Barnacles … over time they can attach themselves to your marketing ship. They impact speed, performance, and direction. If you continue to let them build, they could even stall and sink your ship! In the explosion of the overused term - “Big Data,” I have observed many companies addressing the big data world by continually adding more data sources to their marketing programs. “I’ll take 25K names from source A, 20K names from source B, and 50K names from source C and on and on.” This strategy of continually adding data sources with a lack of evaluation just adds more and more barnacles to the marketing ship leading to a stale inefficient contact strategy.
One of our key nonprofit clients was intimately aware of these barnacles. Their acquisition mail plan included over 1,000 disparate lists from compiled, response, co-op and house-file data sources. They used these 1,000 lists to define the universe to mail 220 million membership applications annually that targeted 4 different audience segments. If they wanted to test new niche data sources, or increase usage of other data sources they would just add the new data sources into the mail plan. Barnacles were building over time; response rates were declining and costs were increasing, and they realized the marketing ship was getting harder and harder to steer.
The client recognized the growth of these barnacles and asked us for assistance. Using a detailed, individual-level analysis of historical campaign performance, we developed a data sourcing and optimization strategy. Our initial analysis showed redundancy and inefficiencies in the data sources they were utilizing for their marketing campaigns. We gave them a tool to scrape off the barnacles, and intelligence on which data sources they needed to mail more of, less of, and remove all together.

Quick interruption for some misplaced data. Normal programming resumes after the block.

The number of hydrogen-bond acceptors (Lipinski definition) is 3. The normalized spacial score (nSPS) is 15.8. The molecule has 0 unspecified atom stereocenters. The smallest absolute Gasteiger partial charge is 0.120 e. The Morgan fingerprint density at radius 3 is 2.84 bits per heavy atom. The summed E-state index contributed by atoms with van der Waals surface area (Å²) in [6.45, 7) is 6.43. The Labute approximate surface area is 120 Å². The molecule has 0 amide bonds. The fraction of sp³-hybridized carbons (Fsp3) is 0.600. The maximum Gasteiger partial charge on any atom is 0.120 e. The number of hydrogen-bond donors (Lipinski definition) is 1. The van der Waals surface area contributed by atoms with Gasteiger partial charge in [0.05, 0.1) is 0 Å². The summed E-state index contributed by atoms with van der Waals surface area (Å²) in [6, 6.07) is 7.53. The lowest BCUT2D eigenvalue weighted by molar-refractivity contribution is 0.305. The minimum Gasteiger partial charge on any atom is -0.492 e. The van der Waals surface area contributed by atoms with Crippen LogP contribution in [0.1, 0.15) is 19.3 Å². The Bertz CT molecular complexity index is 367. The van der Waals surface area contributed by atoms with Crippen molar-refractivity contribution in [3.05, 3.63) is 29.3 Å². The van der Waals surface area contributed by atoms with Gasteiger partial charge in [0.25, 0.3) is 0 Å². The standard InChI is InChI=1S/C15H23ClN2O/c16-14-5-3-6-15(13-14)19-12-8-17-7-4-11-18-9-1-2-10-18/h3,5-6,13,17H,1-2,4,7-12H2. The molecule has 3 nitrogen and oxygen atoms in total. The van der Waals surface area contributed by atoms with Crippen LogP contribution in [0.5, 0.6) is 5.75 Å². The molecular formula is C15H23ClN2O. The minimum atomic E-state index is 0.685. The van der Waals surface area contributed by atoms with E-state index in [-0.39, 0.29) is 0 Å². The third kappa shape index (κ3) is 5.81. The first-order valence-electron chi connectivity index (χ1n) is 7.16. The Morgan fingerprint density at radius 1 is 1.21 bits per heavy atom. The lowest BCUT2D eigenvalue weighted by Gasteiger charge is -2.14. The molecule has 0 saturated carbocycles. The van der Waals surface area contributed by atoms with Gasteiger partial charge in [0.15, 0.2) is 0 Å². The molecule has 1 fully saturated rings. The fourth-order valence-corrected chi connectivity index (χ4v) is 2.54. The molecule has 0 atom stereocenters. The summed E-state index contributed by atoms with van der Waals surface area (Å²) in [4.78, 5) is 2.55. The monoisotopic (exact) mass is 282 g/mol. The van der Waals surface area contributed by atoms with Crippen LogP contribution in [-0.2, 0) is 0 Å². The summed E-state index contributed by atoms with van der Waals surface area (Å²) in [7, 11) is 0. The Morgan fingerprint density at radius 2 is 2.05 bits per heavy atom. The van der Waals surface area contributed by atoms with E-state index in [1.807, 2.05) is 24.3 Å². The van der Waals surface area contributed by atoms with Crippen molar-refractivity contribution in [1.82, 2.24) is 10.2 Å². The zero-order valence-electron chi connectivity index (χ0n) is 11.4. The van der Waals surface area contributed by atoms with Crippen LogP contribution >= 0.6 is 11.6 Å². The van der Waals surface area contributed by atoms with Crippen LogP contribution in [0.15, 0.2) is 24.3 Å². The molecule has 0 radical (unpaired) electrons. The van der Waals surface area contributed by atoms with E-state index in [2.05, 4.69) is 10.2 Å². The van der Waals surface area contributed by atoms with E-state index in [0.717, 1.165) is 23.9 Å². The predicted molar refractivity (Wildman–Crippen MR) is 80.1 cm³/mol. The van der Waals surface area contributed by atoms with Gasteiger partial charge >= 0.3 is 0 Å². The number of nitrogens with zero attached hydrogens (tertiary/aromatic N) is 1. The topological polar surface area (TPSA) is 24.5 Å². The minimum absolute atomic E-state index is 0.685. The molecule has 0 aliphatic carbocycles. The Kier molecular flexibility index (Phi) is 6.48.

Our engagement launched in March 2011. Early into our optimization project, we had already found success in the ability to source fewer lists and reduce overlap between them, without sacrificing the marketable universe or program results. By dramatically reducing the use of more expensive response data, and focusing a larger portion of their direct mail efforts on their own base file, the client began to quickly realize substantial savings. In fact, we exceeded the organization’s New Member goal by 10% and reduced data spend by 49% of prior year. With the barnacles removed and a tool to address any new ones, the marketing ship now sails straight toward their strategic objectives.
So let me ask you, what are you doing with the constant buildup of barnacles on your ship? How do you know you are making the right decision with your data purchases? Don’t let those compounding small decisions overtime impact your future direction!